The Corresponence of James McNeil Whistler
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Documents associated with: Ouida
Record 1 of 3

System Number: 10034
Date: 7 January 1877
Author: JW
Place: London
Recipient: [unknown]
Repository: Harry Ransom Humanities Research Center, University of Texas at Austin, Texas
Call Number: HRC 36
Document Type: PD/MsS[1]


NAME       Maria[2] -
COLOUR       Payne's Grey[3] -
FLOWER       Calceolaria [4]-
OCCUPATION       Whittling -
RECREATION       Church & Royal Academy
STUDY       Brown
POET      Mrs. Barbauld [5]-
PROSE WRITER       Dr. Blair[6] -
RELIGIOUS PROSE WRITER       Soloman[7] [sic] -
NOVELIST       Ouida[8] -
CHARACTER IN HISTORY       Mazeppa[9] -
FICTITIOUS CHARACTER       George Washington [10]-
PUBLIC CHARACTER       The bailiff -
SPEAKER       The Speaker[11] -
FRENCH AUTHOR       Mme. de Stäel[12] -
GERMAN POET       Ella[13] -
RELIGIOUS WORK       Sir Joshua Reynolds[14]
MUSICAL COMPOSER       Sankey[15].
SCRIPTURE CHARACTER       Michal[16] -
VIRTUE       Modesty -

J A McN. Whistler.

[butterfly signature]

Jan. 7. 1877 -

2 Lindsey Houses. Chelsea

This document is protected by copyright.


1.  PD/MsS
The heading and questions are printed, with dotted lines for the answers, within a simple, decorative margin. The answers were filled in by JW in pen and ink. The spelling in the heading (FAVORITE) suggests the sheet came from America.

2.  Maria
The answers are mostly light-hearted. This name could have been chosen as a compliment one of the company who were engaged in the parlour game.

3.  Payne's Grey
This well-known colour might have been considered the dominant colour in some of JW's portraits and Nocturnes.

4.  Calceolaria
Tropical American scrophulariaceous plants, with slipper-shaped flowers.

5.  Mrs. Barbauld
Anna Letitia Barbauld (1743-1845), née Aitken, poet [more].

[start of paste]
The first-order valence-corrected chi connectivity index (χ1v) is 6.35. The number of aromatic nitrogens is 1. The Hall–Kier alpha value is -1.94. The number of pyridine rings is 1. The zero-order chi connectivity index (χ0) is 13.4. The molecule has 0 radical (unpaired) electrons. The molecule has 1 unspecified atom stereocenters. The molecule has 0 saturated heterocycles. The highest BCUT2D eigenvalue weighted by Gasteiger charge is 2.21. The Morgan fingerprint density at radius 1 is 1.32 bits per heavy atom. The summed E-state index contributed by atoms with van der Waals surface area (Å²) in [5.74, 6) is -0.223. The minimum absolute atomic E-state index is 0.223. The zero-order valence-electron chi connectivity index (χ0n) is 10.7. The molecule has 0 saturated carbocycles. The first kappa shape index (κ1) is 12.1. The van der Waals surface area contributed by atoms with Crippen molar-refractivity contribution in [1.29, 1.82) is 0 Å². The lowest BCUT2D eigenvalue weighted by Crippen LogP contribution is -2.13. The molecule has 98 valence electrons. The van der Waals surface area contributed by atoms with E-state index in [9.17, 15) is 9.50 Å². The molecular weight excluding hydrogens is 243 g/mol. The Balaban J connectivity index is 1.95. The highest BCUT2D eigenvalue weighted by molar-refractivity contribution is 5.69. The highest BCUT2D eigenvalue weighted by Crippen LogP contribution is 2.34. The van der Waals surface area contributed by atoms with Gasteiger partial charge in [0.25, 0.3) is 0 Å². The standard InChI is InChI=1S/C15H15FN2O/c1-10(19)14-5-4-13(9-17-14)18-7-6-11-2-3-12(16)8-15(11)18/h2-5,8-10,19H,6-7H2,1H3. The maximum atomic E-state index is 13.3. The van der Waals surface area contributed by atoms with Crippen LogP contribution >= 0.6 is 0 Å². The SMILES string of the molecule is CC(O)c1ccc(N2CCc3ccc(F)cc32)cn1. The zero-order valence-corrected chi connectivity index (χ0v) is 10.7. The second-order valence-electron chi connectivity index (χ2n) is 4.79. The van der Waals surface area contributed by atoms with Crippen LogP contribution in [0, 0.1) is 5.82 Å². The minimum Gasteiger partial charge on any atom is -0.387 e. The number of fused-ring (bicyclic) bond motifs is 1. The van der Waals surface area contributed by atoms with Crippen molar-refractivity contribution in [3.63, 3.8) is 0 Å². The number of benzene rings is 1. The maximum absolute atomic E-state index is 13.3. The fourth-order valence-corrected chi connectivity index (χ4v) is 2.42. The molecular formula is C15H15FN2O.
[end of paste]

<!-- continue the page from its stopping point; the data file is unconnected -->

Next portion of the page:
6.  Dr. Blair
Possibly Dr Hugh Blair (1718-1800), minister [more]. He was a friend of Hume, Melville, and "Ossian" MacPherson, and his sermons were admired by Dr. Johnson as 'the best example of the style of the moderate divines of the time'.

7.  Soloman
Solomon (b. 1033 BC), third king of Israel, son of David and Bathsheba. The 'Songs of Solomon', in the Old Testament, are not, of course, prose.

8.  Ouida
'Ouida', née Louise de la Ramée (1839-1908), novelist [more]. Her novels were considered rather daring, dealing with 'dubious phases of military and fashionable life' (Oxford Companion to English Literature).

9.  Mazeppa
Evan Stepanovitch Mazeppa (ca 1645 - d.1709), Cossack leader [more]. He abandoned his allegiance to Peter the Great to fight for Charles XII of Sweden at the battle of Poltova. In Byron's famous poem Mazeppa, published in 1819, Mazeppa was punished for an intrigue by being tied to a horse but was rescued by peasants.

10.  George Washington
George Washington (1732-1799), first U. S. President [more].

11.  The Speaker
The Speaker keeps order in the House of Commons, in the British Parliament.

12.  Mme. de Stäel
Anne Louise Germaine de Stäel (1766-1817), née Necker, writer [more], who is best known for De l'Allemagne (1810).

13.  Ella
'Ella' may be a fictional or imaginary character.

14.  Sir Joshua Reynolds
Sir Joshua Reynolds (1723-1792), painter [more]. Reynolds was revered as an immensely successful portrait painter and one-time President of the Royal Academy.

15.  Sankey
Ira David Sankey (1840-1908), evangelist and hymn writer [more]. 50 million copies of his immensely popular Sacred Songs and Solos (1873) were sold.

16.  Michal
Michal, younger daughter of King Saul, wife of David. She saved David in his distress and mocked him in his triumph.